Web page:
I was having leg spasms about every 20 steps or so (I didn’t count it but it seemed like a lot) but I was moving. Then it happened again. At about 24 miles in my legs seized again. This time I was close to a course marshall. He asked if I was okay and I said “no”. I asked him to come over and hold me up for a minute which he did. He then informed me that the medical tent was just up ahead and he could get them to come down at which I nearly dropped to my knees and started crawling because I did not want to be pulled off the course this close to the end. I looked at him in the eyes and said, “I just want to finish, can you help me?” He responded with a “Yes, what do you want me to do”. “Walk with me, hold my arm and walk with me. It’s only about 2.2 more miles if that is okay.” He said, “Let’s go!” And then we were off, me shuffling, him in his work boots.
His name is Scott, I call him Marathon Scott. He kept my mind off of my legs seizing, was there to hold me up when it happened, there to hand me water, powerade, and bananas along the last few miles. We had other runners stop to offer to help me and talk with us as we trudged along. But the answer we always gave was “not everyone gets an escort to the finish and now Scott is going to get to finish his first marathon.” We got lots of cheers and there were tears in my eyes most of the last few miles, not just from the pain but because of the support, the fans, the runners, and the other course marshals.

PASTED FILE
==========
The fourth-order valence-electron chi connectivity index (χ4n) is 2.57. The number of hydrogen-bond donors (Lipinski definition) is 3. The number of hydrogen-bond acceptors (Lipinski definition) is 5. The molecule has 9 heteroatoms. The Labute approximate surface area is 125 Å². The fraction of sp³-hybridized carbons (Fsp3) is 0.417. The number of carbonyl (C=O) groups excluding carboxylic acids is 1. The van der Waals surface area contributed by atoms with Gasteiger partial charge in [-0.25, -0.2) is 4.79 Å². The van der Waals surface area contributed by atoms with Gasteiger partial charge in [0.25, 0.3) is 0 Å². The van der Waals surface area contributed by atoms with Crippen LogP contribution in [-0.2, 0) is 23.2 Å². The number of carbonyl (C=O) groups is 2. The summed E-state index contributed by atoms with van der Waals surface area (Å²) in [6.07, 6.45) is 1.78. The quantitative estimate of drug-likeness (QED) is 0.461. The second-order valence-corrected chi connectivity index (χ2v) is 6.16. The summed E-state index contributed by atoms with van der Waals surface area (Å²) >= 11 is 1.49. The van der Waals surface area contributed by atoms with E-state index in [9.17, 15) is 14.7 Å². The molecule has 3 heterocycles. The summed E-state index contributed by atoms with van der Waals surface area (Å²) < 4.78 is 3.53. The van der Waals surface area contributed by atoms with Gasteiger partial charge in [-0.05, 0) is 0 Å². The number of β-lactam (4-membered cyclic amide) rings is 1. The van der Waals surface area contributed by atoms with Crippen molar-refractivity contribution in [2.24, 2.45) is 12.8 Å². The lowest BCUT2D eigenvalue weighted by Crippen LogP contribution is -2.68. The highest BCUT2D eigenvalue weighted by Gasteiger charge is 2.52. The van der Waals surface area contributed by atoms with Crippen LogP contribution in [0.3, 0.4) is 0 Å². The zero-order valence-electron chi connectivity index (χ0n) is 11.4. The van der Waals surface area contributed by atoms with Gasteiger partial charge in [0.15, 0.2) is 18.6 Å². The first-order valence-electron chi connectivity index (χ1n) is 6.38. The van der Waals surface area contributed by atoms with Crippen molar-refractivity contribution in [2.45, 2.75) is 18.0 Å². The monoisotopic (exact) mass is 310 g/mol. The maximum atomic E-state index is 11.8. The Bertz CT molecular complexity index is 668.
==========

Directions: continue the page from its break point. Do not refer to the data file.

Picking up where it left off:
When we turned the last corner towards the finish we picked up the pace and even a light jog at some points (followed by lots of leg issues). I told Scott that when we get to the end we need to raise our arms up and jog over that finish line, I could collapse after! The crowd began to yell for us louder and louder. I saw my friends cheering and crying on the sides concerned for their friend who was being escorted by someone to the finish (but I also think just really happy to see me because those last few miles had taken forever!) We crossed the line. At the time it was the biggest victory just to cross but what I didn’t know was the battle that was about to begin… cue medical tent!Scott and I got our picture taken by someone at the end, I picked up my medal and new t-shirt and sought out my family and some food, cause I could not eat another pretzel or drink anymore water or powerade. But my legs had a different idea. My family and friends found Scott and I as we headed toward the medical tent. When we made it inside they asked me to get up on the bed and put my legs up in the air. Upon sitting on the bed, my legs unleashed. They unleashed all the pain that I had just put them through. The spasms were so bad, I was screaming, arching my back, reaching for arms to grab and take the pain way and just wanting someone to make it all stop! But little did I know that this was just the beginning. My friend who is a therapist gathered my head, got in my face and walked me through breathing. It took about 1.5 hours for the cramps to stop, there was lots of ice, lots of rubbing, lots of me just trying to calm down, and lots of eating pretzels and drinking water/powerade. (Someone asked me today if it was worse than childbirth and I said yes because at least you can get drugs then!) Finally able to hobble out after 2 hours, I was unsure whether I ever wanted to run again much less run a marathon again.